Skip to content

Journeys into the 19th Ward

Three years ago, when I first walked across the River Campus (I know, I’m old). One of the first things I heard about the city of Rochester was, “Don’t go into the 19th Ward!” Which was something I took as pretty severe. Especially since I heard it on the cusp of orientation week, where everything about the University, social life, and the programs it had to offer sounded incredible. Even downtown Rochester sounded incredible. Just don’t cross the bridge. 

With those warnings from older students and my first-year peers, I was very frightened to go into the ward bordering the University. Though as orientation faded into fall, then spring semester, that fear grew into more of an understanding that students should avoid that area. Which I did, along with most of my first-year peers. As we frequently found ourselves running around to different dining halls and quads during the day, and laughing until the early hours of the morning in the library (yes, people actually hang out in the libraries here). 

Then spring turned into summer, which turned into my sophomore year. I lived in Douglass Leadership House at the time (the Black and POC fraternity on campus) and I was really trying to immerse myself in the humanities program with my two majors in African and African American studies and Gender studies. Two fields of study that were the reason why I came to Rochester in the first place. As the city of Rochester is extremely historically significant for being a popular stomping ground for abolitionists, Women’s rights activists, and profound social movements in general going beyond the 13th and 19th amendments. Truly cementing this city as a significant point for activist activity. All of which, I was fascinated by. Though, it was only when I lived in the Douglass Leadership House that I recognized the activist legacy of Rochester is not only found in the books from Rush Rhees Library. Rather, it lived on in the people of the city, and those who were actively working to continue the vision of leaders before them.



In this time I was offered an internship working with a local community group named “Teen Empowerment.” This group participates and facilitates a myriad of programs designed to aid the relationship between youth and elders in the Rochester community and help foster a dialogue about the amazing history of Black Rochester progressing into the Rochester of the current day. My work in this group was primarily in transcribing the history of Black folks who have experienced this history and the messages they wish to spread to the next generation. With help from a Rochester professor, Molly Ball, who helped advise the project. While that work was primarily remote (yes, it happened during the pandemic), as the program progressed, and COVID was becoming more manageable, I was able to eventually meet with the interviewees I transcribed for in person. Though, the meetings were actually in the city of Rochester. Some in the 19th Ward even. And I had to leave my library zoom meetings behind, and actually venture into the city that I was warned about.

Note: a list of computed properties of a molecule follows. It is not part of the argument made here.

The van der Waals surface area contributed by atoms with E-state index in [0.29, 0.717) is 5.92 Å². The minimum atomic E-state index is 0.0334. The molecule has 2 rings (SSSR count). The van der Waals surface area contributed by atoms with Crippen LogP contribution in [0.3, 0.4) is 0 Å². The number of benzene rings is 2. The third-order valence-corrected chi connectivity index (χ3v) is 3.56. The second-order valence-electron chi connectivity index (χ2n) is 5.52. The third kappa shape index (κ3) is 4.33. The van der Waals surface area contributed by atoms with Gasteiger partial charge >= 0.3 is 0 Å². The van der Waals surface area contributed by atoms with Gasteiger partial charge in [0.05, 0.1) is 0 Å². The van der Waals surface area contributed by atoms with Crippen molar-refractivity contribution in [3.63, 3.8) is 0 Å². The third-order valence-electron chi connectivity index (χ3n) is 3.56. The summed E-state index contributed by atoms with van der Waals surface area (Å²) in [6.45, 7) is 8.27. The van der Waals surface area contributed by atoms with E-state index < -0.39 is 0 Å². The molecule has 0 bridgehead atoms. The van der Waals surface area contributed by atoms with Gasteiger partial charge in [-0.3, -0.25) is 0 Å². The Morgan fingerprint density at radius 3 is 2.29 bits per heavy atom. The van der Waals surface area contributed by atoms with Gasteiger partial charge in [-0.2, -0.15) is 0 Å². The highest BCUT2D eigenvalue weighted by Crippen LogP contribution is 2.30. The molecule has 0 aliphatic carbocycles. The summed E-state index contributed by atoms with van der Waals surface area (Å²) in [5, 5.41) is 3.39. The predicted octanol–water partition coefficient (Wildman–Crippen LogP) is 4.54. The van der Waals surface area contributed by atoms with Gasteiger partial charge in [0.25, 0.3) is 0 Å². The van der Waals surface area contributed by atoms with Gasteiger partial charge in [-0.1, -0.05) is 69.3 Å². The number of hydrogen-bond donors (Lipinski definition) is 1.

But, once I actually got out of the Uber to our meeting spots, the shadows of fear faded when the sun met me as I closed the door. The grass was green, the houses were beautiful, and everyone was smiling and happy. Then, those fears truly became a distant memory. We were told stories of the peach tree that fed the neighborhood in the early 1960’s, and the tall church where several members of the group were married, christened, and attended services. One of the older members noticed that I was using a ride service to get to and from meetings. And offered to give me and my student coworker a ride back to campus. But, not without a driven tour of the 19th Ward and the community that supports our school. 

After that trip, I felt pretty upset. Upset of the experiences I deprived myself of simply because of the fears of a Black neighborhood and a primarily Black city that my peers instilled in me and I knew I needed to do it differently in the fall. Pretty soon after that drive, my sophomore year ended, and summer quickly became my junior year of college. And some friends and I decided to get a house in the 19th Ward, about a block away from the bridge. Fortunately for me, I also had a car, and as I drove to school each day I saw signs for the Westside Farmers Market. I can confidently say this market has the best tomatoes, bread, and berries around (if you are anything like me, those are very important things). For dinner, my roommates and I found the best Dominican food I have ever had, at the D’Mangu restaurant. Which is also in the 19th Ward. 

But if I were to talk about every good thing about the 19th Ward, this blog would turn into a book, and we don’t have time for that. It’s also best to find these treasures for yourself. Though, if you are a prospective Rochester student or an active student and have not journeyed into the 19th Ward, cross the bridge next to campus if you do not have a car, and go into the city. Explore the city you are learning in. If you are a history or sociology nerd like me, you have to talk to the people and experience the rich history. If you are any other student, do me a favor and order anything at D’Mangu. You’ll thank me later. This city does an amazing job supporting us as students, and honestly it will reward you mentally, intellectually, and appetite-wise to explore it!


Return to the top of the page